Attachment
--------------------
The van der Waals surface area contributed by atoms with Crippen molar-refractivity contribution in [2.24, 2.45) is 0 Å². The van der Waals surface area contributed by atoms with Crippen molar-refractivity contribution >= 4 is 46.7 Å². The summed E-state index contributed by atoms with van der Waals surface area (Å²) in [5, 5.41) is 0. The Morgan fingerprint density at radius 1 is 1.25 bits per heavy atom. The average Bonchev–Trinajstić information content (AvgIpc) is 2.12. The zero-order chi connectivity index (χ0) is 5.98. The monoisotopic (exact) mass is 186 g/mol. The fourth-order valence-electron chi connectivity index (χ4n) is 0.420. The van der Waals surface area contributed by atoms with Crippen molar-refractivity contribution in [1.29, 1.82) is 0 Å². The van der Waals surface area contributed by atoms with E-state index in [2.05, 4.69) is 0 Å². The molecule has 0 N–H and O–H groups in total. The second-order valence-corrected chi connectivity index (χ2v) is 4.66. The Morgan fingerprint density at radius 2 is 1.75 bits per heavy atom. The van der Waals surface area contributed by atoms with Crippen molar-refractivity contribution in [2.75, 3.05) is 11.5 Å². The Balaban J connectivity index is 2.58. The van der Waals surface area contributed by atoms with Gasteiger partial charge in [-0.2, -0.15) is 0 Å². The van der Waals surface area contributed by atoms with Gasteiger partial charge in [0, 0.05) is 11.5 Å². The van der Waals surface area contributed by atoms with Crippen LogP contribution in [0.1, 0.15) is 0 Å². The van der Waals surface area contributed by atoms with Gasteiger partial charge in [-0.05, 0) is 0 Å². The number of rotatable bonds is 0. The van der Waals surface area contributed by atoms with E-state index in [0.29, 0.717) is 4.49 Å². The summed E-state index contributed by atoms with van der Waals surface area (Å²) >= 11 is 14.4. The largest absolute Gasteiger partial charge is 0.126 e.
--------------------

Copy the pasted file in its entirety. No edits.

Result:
The van der Waals surface area contributed by atoms with Crippen molar-refractivity contribution in [2.24, 2.45) is 0 Å². The van der Waals surface area contributed by atoms with Crippen molar-refractivity contribution >= 4 is 46.7 Å². The summed E-state index contributed by atoms with van der Waals surface area (Å²) in [5, 5.41) is 0. The Morgan fingerprint density at radius 1 is 1.25 bits per heavy atom. The average Bonchev–Trinajstić information content (AvgIpc) is 2.12. The zero-order chi connectivity index (χ0) is 5.98. The monoisotopic (exact) mass is 186 g/mol. The fourth-order valence-electron chi connectivity index (χ4n) is 0.420. The van der Waals surface area contributed by atoms with Crippen molar-refractivity contribution in [1.29, 1.82) is 0 Å². The van der Waals surface area contributed by atoms with E-state index in [2.05, 4.69) is 0 Å². The molecule has 0 N–H and O–H groups in total. The second-order valence-corrected chi connectivity index (χ2v) is 4.66. The Morgan fingerprint density at radius 2 is 1.75 bits per heavy atom. The van der Waals surface area contributed by atoms with Crippen molar-refractivity contribution in [2.75, 3.05) is 11.5 Å². The Balaban J connectivity index is 2.58. The van der Waals surface area contributed by atoms with Gasteiger partial charge in [-0.2, -0.15) is 0 Å². The van der Waals surface area contributed by atoms with Gasteiger partial charge in [0, 0.05) is 11.5 Å². The van der Waals surface area contributed by atoms with Crippen LogP contribution in [0.1, 0.15) is 0 Å². The van der Waals surface area contributed by atoms with Gasteiger partial charge in [-0.05, 0) is 0 Å². The number of rotatable bonds is 0. The van der Waals surface area contributed by atoms with E-state index in [0.29, 0.717) is 4.49 Å². The summed E-state index contributed by atoms with van der Waals surface area (Å²) >= 11 is 14.4. The largest absolute Gasteiger partial charge is 0.126 e.